Indeed, the organizers/sponsors promise wannabe-entrepreneurs a great opportunity within “risk-free environments where everyone is expected to roll up their sleeves and dive into the exhilarating world of startups.”

Each event lasts for 54 hours and aims to let “developers, designers, marketers, product managers and startup enthusiasts come together to share ideas, form teams, build products, and launch startups.” The startup weekend comes to Columbia, Mo. on September 30th – October 2nd 2011. The immense and intense entrepreneurial activity will all take place throughout the weekend at Museao on 3500 Buttonwood Drive.

Watch the “No Talk. All Action.” introduction video here.

The Kauffman Solution

Ewing Marion Kauffman Foundation president Carl Schramm and vice president Robert Litan write in the Huffington Post how to solve the financial crisis through supporting entrepreneurship in startup ventures. As noted in the article’s title, they have in mind a change to the legal institutions that would potentially “jump-start” the American economy – at no cost to the already strained government budget. And they expect that these changes mean that “we could enjoy permanently a one percentage point increase in our growth rate.”

Their proposal is a “Startup Act” with the explicit purpose to

encourage the building of more scale firms, lower the cost of capital for financing them, accelerate the development of new commercially relevant ideas, and remove barriers to expansion for new and existing firms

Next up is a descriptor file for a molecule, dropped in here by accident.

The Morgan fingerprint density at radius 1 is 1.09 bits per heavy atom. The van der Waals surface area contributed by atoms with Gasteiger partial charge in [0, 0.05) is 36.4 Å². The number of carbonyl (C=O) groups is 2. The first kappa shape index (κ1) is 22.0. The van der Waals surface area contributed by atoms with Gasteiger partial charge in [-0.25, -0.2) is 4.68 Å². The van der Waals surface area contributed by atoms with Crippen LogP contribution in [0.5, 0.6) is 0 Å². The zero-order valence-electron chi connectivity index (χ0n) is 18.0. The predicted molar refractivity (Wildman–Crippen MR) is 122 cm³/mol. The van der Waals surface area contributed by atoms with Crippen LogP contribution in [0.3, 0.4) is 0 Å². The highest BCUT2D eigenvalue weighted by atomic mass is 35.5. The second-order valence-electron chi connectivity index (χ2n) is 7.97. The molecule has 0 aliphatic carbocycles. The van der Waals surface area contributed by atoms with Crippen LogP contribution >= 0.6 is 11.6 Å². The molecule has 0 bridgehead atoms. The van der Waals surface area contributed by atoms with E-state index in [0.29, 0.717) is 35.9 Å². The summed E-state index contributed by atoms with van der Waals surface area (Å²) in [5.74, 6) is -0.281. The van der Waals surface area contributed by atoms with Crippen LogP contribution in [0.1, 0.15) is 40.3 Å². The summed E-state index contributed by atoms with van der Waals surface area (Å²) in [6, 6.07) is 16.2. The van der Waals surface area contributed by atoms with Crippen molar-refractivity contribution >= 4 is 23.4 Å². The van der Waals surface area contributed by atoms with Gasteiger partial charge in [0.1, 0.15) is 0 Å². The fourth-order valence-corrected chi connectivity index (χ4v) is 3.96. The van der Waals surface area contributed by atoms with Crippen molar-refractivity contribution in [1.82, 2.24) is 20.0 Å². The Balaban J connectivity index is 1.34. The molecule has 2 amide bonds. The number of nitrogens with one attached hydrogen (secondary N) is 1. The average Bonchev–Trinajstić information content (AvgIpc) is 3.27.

Schramm and Litan assume (and probably rightly so) that there are plenty of entrepreneurial and innovative minds out there who would like nothing more than to start their own businesses, but are (for many reasons) held back. Even though they propose the regular “tweaking” of bureaucratic red tape in order to more smoothly provide permits and certificates to business owners and entrepreneurs, the main points are of another kind – and they are well taken. They identify the main problems for economic growth through entrepreneurship and propose the following solutions:

  • import a lot more skilled workers who wish to work and start companies in the US
  • change the tax code to include a permanent capital gains exemption on investments in startups
  • soften the onerous requirements of the Sarbanes-Oxley Act

The common denominator to the underlying problems that fundamentally hinder entrepreneurship should be clear. Rather than provide specially selected individuals, firms, or industries with subsidies and support, government can and should allow entrepreneurs to unobstructed see the market landscape for what it is – without added distortions or costs. Entrepreneurship is a profit-induced response to the existing market structure and expected future demands, and is therefore a core part of the market as well as key ingredient to economic growth. On the flip side, any legislation, regulation, or bureaucratic rules aimed at “fixing” specific (politically opportune) problems only makes the market less predictable and thereby subjects existing and hopeful entrepreneurs to increased uncertainty.

What Schramm and Litan are implying is that we need to realize that entrepreneurship is (and provides) a fundamental market function and that it therefore functions best on the market’s terms. Firms should not necessarily be completely unregulated, but added regime uncertainty only interferes with the entrepreneurial function and makes it more difficult for entrepreneurs to be successful.